The editorial pages of German newspapers on Monday weigh in on the new leadership team at Germany’s biggest industrial union, the beleaguered IG Metall, and the ongoing crisis in Iraq.
Papers: Solidarity may be difficult for new IG Metall Chairman Jürgen Peters to build.
The Bild Zeitung observed that the new leaders of IG Metall, Jürgen Peters and Berthold Huber, are off to a bad start. Their election results were the worst in the history of Germany’s biggest industrial union. Though the pair seems intent on striving for common goals, it’s unclear what those might be, the paper said, given that one is a traditionalist and the other a reformer. The paper concluded that the men have tough decisions to make: Almost 100,000 workers have left the union in recent years and those who remain expect a clear course for the union.
The Frankfurter Rundschau took an even more critical view, calling the poor election results not only a "setback" for the new leaders but also a "reminder of their failure." The paper’s editors wrote that "political, strategic and tactical mistakes were committed during the last strike." But any mention of the union’s problems was "half hearted," a weakness the paper said was leading many unionists to remain skeptical of the new leadership team.
The Stuttgarter Zeitung wrote that, with the power struggle now over, there is a longing for coherence and a return to a position of strength within IG Metall’s ranks. But the paper warned that Peters and Huber would have to convey that message to union members. "They carry a massive burden," the paper wrote, "bridging the gap between different opinions. They won’t be accepted as a mediating power in the short run, since the two men have a history of emphasizing their differences." At the end of the day, solidarity is not something one can order, the paper concluded.
German papers on Monday also discussed the ongoing crisis in Iraq.
The Berlin-based Tageszeitung said that, although it was right for the United Nations to abandon any political, military, economic and humanitarian activity until security is established in Iraq, it wondered what the organization would ultimately do if the United States were unwilling to give up its leadership role. The paper’s editors believe the "rest of the world has to refuse to cooperate," which they conclude would force Washington to agree to turning control over the U.N. But, the paper advised, "maybe it’ll be necessary for the U.N. to praise the Iraq war effort so the U.S. doesn’t lose face." And if that saves lives, the TAZ concluded, then there’s "no problem with it."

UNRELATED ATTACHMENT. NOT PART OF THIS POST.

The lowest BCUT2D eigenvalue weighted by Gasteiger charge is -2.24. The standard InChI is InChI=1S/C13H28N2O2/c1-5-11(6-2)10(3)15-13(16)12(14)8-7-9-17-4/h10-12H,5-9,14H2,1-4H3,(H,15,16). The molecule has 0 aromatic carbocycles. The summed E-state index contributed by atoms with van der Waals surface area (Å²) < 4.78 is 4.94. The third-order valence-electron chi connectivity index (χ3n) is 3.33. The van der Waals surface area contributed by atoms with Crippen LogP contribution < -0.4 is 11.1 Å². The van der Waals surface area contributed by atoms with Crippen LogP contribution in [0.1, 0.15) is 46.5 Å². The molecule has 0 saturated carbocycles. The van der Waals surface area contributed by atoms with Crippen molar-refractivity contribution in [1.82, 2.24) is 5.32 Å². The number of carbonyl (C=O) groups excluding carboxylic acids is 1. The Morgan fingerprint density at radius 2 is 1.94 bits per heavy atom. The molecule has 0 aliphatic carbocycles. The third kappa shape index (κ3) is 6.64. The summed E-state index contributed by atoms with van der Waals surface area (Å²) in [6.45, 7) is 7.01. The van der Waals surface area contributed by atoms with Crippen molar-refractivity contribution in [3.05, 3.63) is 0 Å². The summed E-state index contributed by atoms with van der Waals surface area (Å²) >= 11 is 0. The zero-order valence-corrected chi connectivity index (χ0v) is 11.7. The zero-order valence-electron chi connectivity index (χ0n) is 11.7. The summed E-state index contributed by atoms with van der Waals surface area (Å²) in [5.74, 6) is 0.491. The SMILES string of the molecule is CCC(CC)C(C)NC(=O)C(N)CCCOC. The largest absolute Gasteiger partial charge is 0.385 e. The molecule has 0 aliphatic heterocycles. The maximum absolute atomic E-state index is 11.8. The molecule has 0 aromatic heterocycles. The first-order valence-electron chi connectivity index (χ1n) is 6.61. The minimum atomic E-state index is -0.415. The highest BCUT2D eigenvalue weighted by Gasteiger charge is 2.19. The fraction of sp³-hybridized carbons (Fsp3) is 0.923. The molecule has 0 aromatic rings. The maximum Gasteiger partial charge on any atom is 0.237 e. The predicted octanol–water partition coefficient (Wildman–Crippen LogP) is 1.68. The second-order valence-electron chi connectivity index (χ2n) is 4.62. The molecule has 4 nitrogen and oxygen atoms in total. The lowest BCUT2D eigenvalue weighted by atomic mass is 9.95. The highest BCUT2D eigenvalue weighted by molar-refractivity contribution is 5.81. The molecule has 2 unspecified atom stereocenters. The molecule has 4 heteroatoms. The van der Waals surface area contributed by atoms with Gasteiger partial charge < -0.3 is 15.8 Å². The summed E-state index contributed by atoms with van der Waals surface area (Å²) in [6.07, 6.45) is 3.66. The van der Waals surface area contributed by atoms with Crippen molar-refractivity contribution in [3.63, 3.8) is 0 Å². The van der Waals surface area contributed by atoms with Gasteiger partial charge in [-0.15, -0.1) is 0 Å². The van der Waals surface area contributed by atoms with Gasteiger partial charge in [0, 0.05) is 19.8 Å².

The Hannoversche Allgemeine wrote that German troops could only be deployed in Iraq under a U.N. mandate. German politicians have spoken out against sending Bundeswehr soldiers to Iraq, but the paper asked how it might respond if the request for troops came from the U.N. "Maybe Berlin should remember that there’s not much difference between Iraq and Afghanistan anymore. In both countries peace needs to be secured after the (collapse) of a terrorist regime." But the paper questioned whether German troops were capable of such a task.
The Mannheimer Morgen wrote that unlike the U.N., the U.S. doesn’t have any experience cleaning up after a war. So it is now crying for help. But the reason it can’t bring the situation in Iraq under control is different: Washington didn’t deploy enough troops after Saddam’s fall. The paper’s editors complained it would be too easy for Washington if others were to clean up the mess now.